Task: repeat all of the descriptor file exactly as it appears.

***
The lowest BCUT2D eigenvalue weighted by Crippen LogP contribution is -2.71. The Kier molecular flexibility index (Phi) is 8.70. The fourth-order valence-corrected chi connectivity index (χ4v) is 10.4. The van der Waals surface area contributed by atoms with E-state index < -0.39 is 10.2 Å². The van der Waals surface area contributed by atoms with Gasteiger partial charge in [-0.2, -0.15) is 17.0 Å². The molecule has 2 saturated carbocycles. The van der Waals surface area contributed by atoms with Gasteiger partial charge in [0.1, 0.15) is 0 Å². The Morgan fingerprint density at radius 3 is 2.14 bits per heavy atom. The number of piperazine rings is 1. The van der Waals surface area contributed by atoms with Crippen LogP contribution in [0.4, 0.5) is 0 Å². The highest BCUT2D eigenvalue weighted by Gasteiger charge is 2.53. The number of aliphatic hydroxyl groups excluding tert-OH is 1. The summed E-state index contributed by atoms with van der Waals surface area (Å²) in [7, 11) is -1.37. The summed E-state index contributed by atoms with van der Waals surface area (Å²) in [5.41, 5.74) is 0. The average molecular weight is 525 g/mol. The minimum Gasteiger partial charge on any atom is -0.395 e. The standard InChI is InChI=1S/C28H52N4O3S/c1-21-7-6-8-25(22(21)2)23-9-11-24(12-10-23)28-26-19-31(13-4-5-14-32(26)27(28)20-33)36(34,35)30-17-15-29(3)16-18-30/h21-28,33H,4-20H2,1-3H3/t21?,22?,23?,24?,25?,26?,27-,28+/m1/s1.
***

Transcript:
The lowest BCUT2D eigenvalue weighted by Crippen LogP contribution is -2.71. The Kier molecular flexibility index (Phi) is 8.70. The fourth-order valence-corrected chi connectivity index (χ4v) is 10.4. The van der Waals surface area contributed by atoms with E-state index < -0.39 is 10.2 Å². The van der Waals surface area contributed by atoms with Gasteiger partial charge in [-0.2, -0.15) is 17.0 Å². The molecule has 2 saturated carbocycles. The van der Waals surface area contributed by atoms with Gasteiger partial charge in [0.1, 0.15) is 0 Å². The Morgan fingerprint density at radius 3 is 2.14 bits per heavy atom. The number of piperazine rings is 1. The van der Waals surface area contributed by atoms with Crippen LogP contribution in [0.4, 0.5) is 0 Å². The highest BCUT2D eigenvalue weighted by Gasteiger charge is 2.53. The number of aliphatic hydroxyl groups excluding tert-OH is 1. The summed E-state index contributed by atoms with van der Waals surface area (Å²) in [7, 11) is -1.37. The summed E-state index contributed by atoms with van der Waals surface area (Å²) in [5.41, 5.74) is 0. The average molecular weight is 525 g/mol. The minimum Gasteiger partial charge on any atom is -0.395 e. The standard InChI is InChI=1S/C28H52N4O3S/c1-21-7-6-8-25(22(21)2)23-9-11-24(12-10-23)28-26-19-31(13-4-5-14-32(26)27(28)20-33)36(34,35)30-17-15-29(3)16-18-30/h21-28,33H,4-20H2,1-3H3/t21?,22?,23?,24?,25?,26?,27-,28+/m1/s1.